How to Reduce Your Pet’s Carbon Paw-Print

You wouldn’t think that a dog or cat could contribute that much to the degradation of the environment, but you might be surprised how much waste and pollution is associated with owning a pet. Certainly they don’t harm the environment to the same degree that humans do, but they eat processed foods (with manufactured packaging), they require heat and air conditioning, and even electric a Petsafe wireless fence in some cases. And then there is the huge number of plastic bags used every year for the disposal of pet waste. So if you’re looking to reduce your pet’s carbon paw-print as you find ways to embrace a greener lifestyle, here are some ways to do it.

The easiest place to start is with food. Most pet food is not actually that good for your pet to begin with. The main ingredient in the majority of dry kibble is corn, which is a filler that is largely devoid of nutritional value to your animal. And since there is as yet no approved organic pet food on the market, you’re better off skipping the manufactured foods and opting to make your own. Your vet can advise you as to what needs to be included in your pet’s diet; it will vary by animal, but it generally includes cooked meats and whole grains mixed with fruits and vegetables. You’ll probably have to give a daily vitamin, as well, to ensure that they’re receiving all the proper nutrients. The only problem here is dental care, since soft foods will become lodged in your pet’s teeth and lead to faster decay.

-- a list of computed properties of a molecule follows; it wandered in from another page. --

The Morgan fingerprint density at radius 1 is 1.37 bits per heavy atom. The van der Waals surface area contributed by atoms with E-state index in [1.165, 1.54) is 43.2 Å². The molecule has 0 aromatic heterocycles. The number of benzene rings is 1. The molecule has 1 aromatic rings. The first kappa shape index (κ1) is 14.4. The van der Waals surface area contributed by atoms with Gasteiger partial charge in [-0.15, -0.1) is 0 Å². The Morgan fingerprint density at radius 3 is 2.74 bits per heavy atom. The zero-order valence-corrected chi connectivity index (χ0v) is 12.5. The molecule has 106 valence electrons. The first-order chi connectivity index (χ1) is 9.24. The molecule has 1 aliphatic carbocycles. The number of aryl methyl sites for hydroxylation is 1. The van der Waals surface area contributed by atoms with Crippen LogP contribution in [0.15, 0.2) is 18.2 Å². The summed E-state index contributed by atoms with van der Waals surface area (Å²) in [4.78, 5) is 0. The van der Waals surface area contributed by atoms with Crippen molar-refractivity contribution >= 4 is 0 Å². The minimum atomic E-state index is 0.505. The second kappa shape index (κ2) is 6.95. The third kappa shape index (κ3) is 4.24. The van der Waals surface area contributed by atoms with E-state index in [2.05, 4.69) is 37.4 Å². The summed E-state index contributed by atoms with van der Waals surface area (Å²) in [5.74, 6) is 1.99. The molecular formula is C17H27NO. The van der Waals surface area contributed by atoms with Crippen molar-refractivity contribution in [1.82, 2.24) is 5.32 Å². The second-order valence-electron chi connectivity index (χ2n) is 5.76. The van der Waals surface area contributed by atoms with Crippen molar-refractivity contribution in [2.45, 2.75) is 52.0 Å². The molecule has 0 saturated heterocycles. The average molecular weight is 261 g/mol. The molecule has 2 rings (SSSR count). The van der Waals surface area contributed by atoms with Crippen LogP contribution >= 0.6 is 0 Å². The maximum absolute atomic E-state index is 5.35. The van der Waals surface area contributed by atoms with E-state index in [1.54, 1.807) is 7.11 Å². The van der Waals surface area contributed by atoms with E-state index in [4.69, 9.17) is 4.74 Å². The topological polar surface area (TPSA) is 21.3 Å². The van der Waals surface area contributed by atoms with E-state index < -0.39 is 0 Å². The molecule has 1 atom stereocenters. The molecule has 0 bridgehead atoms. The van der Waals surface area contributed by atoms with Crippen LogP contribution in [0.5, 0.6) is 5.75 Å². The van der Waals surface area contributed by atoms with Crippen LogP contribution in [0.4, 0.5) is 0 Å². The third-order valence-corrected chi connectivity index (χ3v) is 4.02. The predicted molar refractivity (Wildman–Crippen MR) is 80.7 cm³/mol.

Another interesting idea is to compost your pet’s waste. This comes with an urgent disclaimer, though: you CANNOT, under any circumstances, use it in your garden! Domesticated animal waste is toxic to humans, so you should keep it far, far away from your fruit, veggies, and other edible plants. However, it’s not so bad if it seeps into the soil near your flower beds. You can safely compost by the following method: dig a hole in the ground that is large enough to place a plastic garbage bin in. Drill several holes in the side of the bin and put it in the ground, then place rocks or gravel in the bottom for drainage. Keep it covered at all times with the lid (it should be slightly above ground level). Place dog, cat, or other waste inside and add some water and septic starter (found at hardware stores). The waste will begin to break down and seep into the soil, greatly reducing not only the amount of waste in the trash, but also the number of plastic bags. You may also be able to train cats to use the toilet.

You can also reduce water waste by using a foaming, waterless shampoo (generally made from natural oils that are non-toxic to your pet), buy eco-friendly pet toys (like hemp rope, toys made from recycled plastic, and balls composed of non-toxic materials), and use ceramic food bowls instead of plastic ones (which may contain harmful BPAs and are almost certainly manufactured in a high-waste, high-pollution facility). In short, there are dozens of ways to reduce your pet’s carbon paw-print, and most of them will also improve the health of your best friend.